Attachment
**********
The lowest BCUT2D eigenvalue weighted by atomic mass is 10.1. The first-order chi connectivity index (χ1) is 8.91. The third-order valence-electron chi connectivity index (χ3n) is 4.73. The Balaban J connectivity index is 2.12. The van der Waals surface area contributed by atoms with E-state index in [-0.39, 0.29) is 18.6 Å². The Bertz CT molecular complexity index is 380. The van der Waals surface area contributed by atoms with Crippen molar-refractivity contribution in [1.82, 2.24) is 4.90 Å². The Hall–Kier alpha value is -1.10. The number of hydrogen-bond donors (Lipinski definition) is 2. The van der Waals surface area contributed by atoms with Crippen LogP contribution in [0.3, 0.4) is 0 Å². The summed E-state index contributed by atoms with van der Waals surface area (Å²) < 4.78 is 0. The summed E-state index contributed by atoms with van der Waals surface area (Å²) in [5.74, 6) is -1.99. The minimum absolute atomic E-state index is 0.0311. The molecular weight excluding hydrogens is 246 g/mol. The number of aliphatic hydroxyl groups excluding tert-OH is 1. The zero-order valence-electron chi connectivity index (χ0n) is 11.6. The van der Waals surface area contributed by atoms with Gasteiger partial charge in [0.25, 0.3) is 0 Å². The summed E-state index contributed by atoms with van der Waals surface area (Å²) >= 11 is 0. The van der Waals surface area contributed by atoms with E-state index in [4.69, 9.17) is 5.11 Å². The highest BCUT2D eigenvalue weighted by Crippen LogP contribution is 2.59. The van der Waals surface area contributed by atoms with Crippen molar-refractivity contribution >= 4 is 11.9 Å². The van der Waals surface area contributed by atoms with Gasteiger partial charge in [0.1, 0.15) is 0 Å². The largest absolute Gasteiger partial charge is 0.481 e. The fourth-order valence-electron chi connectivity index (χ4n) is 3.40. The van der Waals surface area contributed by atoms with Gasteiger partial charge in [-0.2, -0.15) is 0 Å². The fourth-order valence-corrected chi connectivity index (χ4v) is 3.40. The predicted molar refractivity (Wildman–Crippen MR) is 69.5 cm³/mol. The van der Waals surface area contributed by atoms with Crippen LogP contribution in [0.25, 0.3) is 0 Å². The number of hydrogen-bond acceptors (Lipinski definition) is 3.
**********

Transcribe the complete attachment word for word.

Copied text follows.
The lowest BCUT2D eigenvalue weighted by atomic mass is 10.1. The first-order chi connectivity index (χ1) is 8.91. The third-order valence-electron chi connectivity index (χ3n) is 4.73. The Balaban J connectivity index is 2.12. The van der Waals surface area contributed by atoms with E-state index in [-0.39, 0.29) is 18.6 Å². The Bertz CT molecular complexity index is 380. The van der Waals surface area contributed by atoms with Crippen molar-refractivity contribution in [1.82, 2.24) is 4.90 Å². The Hall–Kier alpha value is -1.10. The number of hydrogen-bond donors (Lipinski definition) is 2. The van der Waals surface area contributed by atoms with Crippen LogP contribution in [0.3, 0.4) is 0 Å². The summed E-state index contributed by atoms with van der Waals surface area (Å²) < 4.78 is 0. The summed E-state index contributed by atoms with van der Waals surface area (Å²) in [5.74, 6) is -1.99. The minimum absolute atomic E-state index is 0.0311. The molecular weight excluding hydrogens is 246 g/mol. The number of aliphatic hydroxyl groups excluding tert-OH is 1. The zero-order valence-electron chi connectivity index (χ0n) is 11.6. The van der Waals surface area contributed by atoms with Gasteiger partial charge in [0.25, 0.3) is 0 Å². The summed E-state index contributed by atoms with van der Waals surface area (Å²) >= 11 is 0. The van der Waals surface area contributed by atoms with E-state index in [4.69, 9.17) is 5.11 Å². The highest BCUT2D eigenvalue weighted by Crippen LogP contribution is 2.59. The van der Waals surface area contributed by atoms with Crippen molar-refractivity contribution >= 4 is 11.9 Å². The van der Waals surface area contributed by atoms with Gasteiger partial charge in [0.1, 0.15) is 0 Å². The largest absolute Gasteiger partial charge is 0.481 e. The fourth-order valence-electron chi connectivity index (χ4n) is 3.40. The van der Waals surface area contributed by atoms with Gasteiger partial charge in [-0.2, -0.15) is 0 Å². The fourth-order valence-corrected chi connectivity index (χ4v) is 3.40. The predicted molar refractivity (Wildman–Crippen MR) is 69.5 cm³/mol. The van der Waals surface area contributed by atoms with Crippen LogP contribution in [0.25, 0.3) is 0 Å². The number of hydrogen-bond acceptors (Lipinski definition) is 3.